Bold Purple is a male liturgical color often used around Easter time.

Since the early part of the last century the color themes for children
have reversed PINK was for boys and (baby) Blue for girls.

Men can still wear PINK as a more pronounced fashion color.
Care must be taken with what it is mixed and matched with
otherwise the automatic assumption kicks in and the person
is deemed to be gay or leaning that way - although the trademark
or essential banner is the Rainbow.
To wear other PINK clothing items without abandon one could
be an entertainer or Hollywood celebrity in that vein.

I have PINK shirts and 1 skort that was recently replaced with
a PINK kilt pictured below for wearing during the Susan G Komen
fund raising program.
PINK is the national color of the breast cancer research program.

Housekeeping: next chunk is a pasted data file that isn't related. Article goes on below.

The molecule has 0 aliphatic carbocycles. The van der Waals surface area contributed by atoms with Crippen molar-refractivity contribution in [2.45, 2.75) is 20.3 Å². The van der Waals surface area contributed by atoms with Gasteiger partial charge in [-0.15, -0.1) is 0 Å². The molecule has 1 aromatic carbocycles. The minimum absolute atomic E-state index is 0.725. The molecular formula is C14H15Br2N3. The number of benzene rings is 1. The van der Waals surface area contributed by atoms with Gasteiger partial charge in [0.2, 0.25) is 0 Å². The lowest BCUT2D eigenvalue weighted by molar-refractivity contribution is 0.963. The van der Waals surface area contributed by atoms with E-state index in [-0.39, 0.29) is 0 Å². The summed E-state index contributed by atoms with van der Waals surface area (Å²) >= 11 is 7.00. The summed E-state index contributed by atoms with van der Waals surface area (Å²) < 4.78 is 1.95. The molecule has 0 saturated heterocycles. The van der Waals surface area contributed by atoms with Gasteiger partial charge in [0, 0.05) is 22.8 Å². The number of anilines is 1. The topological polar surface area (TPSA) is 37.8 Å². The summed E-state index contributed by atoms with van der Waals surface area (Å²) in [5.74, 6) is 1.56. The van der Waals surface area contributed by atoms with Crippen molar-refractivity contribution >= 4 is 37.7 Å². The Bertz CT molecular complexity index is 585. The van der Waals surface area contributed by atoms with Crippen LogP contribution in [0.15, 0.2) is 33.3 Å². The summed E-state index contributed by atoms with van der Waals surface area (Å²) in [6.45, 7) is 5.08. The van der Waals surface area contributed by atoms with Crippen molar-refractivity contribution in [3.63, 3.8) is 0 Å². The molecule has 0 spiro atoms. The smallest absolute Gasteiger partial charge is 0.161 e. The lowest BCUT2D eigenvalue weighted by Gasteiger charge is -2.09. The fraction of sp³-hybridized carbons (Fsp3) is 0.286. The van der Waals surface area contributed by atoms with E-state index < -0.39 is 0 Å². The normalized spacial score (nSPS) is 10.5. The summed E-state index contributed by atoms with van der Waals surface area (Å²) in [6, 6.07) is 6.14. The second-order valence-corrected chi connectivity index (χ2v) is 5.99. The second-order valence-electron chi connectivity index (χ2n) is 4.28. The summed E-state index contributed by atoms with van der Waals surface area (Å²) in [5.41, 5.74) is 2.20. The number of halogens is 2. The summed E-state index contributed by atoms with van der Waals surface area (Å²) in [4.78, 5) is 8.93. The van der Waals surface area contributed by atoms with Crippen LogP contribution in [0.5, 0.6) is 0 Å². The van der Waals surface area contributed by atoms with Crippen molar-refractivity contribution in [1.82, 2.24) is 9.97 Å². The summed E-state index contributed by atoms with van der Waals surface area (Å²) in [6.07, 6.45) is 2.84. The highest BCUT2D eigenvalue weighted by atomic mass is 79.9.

Really I think that too much emphasis is centered around the
color that one is wearing rather than that person but even that
seems to fading away - even the ole restriction of wearing white
after Labor Day is getting the boot. (Labor day 1st Monday in
September USA Holiday).

So moonshadow did you mean "Lavender" rather than Purple ?
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Re: Purple

Postby Ray » Sun Nov 08, 2015 9:59 am

I LOVE purple! I frequently wear purple work shirts and ties, and I also have an aubergine coloured suit which has generated more compliments than any suit I have ever worn.

I'm currently wearing purple opaque tights and a purple jumper. Navy trousers too :-( It's an awesome colour.
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Re: Purple

Postby Big and Bashful » Sun Nov 08, 2015 10:30 am

I seem to remember from history lessons that when purple dyed fabrics first hit Britain, they were reserved for people of power and/or wealth, it was a hard to get and sought after colour, too good for the lower classes.

I had never associated purple with gayosity, never crossed my mind, and although I know that pink was once a male colour, it is a colour I would never wear, don't know why, I just wouldn't.
For me, I tend to stick with blues, greys and blacks, very occasionaly green.